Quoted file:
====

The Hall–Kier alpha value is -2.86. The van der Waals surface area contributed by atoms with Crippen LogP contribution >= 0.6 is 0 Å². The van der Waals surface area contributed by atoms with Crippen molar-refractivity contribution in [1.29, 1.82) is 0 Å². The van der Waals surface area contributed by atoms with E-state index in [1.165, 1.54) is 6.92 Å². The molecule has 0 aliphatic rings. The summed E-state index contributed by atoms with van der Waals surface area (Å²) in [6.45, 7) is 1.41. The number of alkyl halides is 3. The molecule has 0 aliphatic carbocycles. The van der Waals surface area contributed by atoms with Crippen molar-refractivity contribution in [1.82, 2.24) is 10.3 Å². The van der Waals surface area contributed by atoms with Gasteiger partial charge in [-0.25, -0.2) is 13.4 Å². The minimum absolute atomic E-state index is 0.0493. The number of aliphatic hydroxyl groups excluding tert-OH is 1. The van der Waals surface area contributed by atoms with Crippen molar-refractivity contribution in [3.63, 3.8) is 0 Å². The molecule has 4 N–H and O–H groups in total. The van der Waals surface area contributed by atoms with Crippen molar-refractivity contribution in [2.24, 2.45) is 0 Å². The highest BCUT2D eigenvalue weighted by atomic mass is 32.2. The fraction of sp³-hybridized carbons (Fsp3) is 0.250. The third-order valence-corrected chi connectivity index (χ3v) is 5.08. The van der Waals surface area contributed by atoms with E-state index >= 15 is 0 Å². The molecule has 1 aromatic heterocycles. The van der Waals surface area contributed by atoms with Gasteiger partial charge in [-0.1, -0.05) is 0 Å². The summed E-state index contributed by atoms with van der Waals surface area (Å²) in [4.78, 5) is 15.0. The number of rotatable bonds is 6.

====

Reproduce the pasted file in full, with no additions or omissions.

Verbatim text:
The Hall–Kier alpha value is -2.86. The van der Waals surface area contributed by atoms with Crippen LogP contribution >= 0.6 is 0 Å². The van der Waals surface area contributed by atoms with Crippen molar-refractivity contribution in [1.29, 1.82) is 0 Å². The van der Waals surface area contributed by atoms with E-state index in [1.165, 1.54) is 6.92 Å². The molecule has 0 aliphatic rings. The summed E-state index contributed by atoms with van der Waals surface area (Å²) in [6.45, 7) is 1.41. The number of alkyl halides is 3. The molecule has 0 aliphatic carbocycles. The van der Waals surface area contributed by atoms with Crippen molar-refractivity contribution in [1.82, 2.24) is 10.3 Å². The van der Waals surface area contributed by atoms with Gasteiger partial charge in [-0.25, -0.2) is 13.4 Å². The minimum absolute atomic E-state index is 0.0493. The number of aliphatic hydroxyl groups excluding tert-OH is 1. The van der Waals surface area contributed by atoms with Crippen molar-refractivity contribution in [3.63, 3.8) is 0 Å². The molecule has 4 N–H and O–H groups in total. The van der Waals surface area contributed by atoms with Crippen molar-refractivity contribution in [2.24, 2.45) is 0 Å². The highest BCUT2D eigenvalue weighted by atomic mass is 32.2. The fraction of sp³-hybridized carbons (Fsp3) is 0.250. The third-order valence-corrected chi connectivity index (χ3v) is 5.08. The van der Waals surface area contributed by atoms with E-state index >= 15 is 0 Å². The molecule has 1 aromatic heterocycles. The van der Waals surface area contributed by atoms with Gasteiger partial charge in [-0.1, -0.05) is 0 Å². The summed E-state index contributed by atoms with van der Waals surface area (Å²) in [4.78, 5) is 15.0. The number of rotatable bonds is 6.